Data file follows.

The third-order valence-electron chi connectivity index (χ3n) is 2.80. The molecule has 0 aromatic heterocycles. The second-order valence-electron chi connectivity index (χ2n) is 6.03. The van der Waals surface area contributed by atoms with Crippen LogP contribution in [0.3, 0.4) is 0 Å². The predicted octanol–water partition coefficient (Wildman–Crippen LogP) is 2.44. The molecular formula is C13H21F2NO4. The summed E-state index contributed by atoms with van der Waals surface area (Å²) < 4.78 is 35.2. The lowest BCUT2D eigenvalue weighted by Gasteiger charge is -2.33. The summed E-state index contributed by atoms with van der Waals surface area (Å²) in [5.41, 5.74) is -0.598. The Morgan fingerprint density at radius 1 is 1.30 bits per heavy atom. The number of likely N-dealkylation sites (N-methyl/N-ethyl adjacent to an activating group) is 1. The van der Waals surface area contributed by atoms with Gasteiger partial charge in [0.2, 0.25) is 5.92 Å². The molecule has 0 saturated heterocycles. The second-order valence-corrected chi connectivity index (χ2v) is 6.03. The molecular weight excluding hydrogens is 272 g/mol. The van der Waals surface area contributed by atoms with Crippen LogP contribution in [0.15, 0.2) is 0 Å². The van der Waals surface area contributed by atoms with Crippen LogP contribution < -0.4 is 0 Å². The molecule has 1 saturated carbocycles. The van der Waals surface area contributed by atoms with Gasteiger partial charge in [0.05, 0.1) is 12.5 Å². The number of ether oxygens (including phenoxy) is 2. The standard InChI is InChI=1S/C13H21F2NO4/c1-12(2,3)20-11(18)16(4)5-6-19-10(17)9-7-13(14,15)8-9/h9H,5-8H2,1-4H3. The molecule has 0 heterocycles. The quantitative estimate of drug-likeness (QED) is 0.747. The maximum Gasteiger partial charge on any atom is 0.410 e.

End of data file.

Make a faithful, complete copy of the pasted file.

The third-order valence-electron chi connectivity index (χ3n) is 2.80. The molecule has 0 aromatic heterocycles. The second-order valence-electron chi connectivity index (χ2n) is 6.03. The van der Waals surface area contributed by atoms with Crippen LogP contribution in [0.3, 0.4) is 0 Å². The predicted octanol–water partition coefficient (Wildman–Crippen LogP) is 2.44. The molecular formula is C13H21F2NO4. The summed E-state index contributed by atoms with van der Waals surface area (Å²) < 4.78 is 35.2. The lowest BCUT2D eigenvalue weighted by Gasteiger charge is -2.33. The summed E-state index contributed by atoms with van der Waals surface area (Å²) in [5.41, 5.74) is -0.598. The Morgan fingerprint density at radius 1 is 1.30 bits per heavy atom. The number of likely N-dealkylation sites (N-methyl/N-ethyl adjacent to an activating group) is 1. The van der Waals surface area contributed by atoms with Gasteiger partial charge in [0.2, 0.25) is 5.92 Å². The molecule has 0 saturated heterocycles. The second-order valence-corrected chi connectivity index (χ2v) is 6.03. The molecular weight excluding hydrogens is 272 g/mol. The van der Waals surface area contributed by atoms with Crippen LogP contribution in [0.15, 0.2) is 0 Å². The van der Waals surface area contributed by atoms with Crippen LogP contribution < -0.4 is 0 Å². The molecule has 1 saturated carbocycles. The van der Waals surface area contributed by atoms with Gasteiger partial charge in [0.05, 0.1) is 12.5 Å². The number of ether oxygens (including phenoxy) is 2. The standard InChI is InChI=1S/C13H21F2NO4/c1-12(2,3)20-11(18)16(4)5-6-19-10(17)9-7-13(14,15)8-9/h9H,5-8H2,1-4H3. The molecule has 0 heterocycles. The quantitative estimate of drug-likeness (QED) is 0.747. The maximum Gasteiger partial charge on any atom is 0.410 e.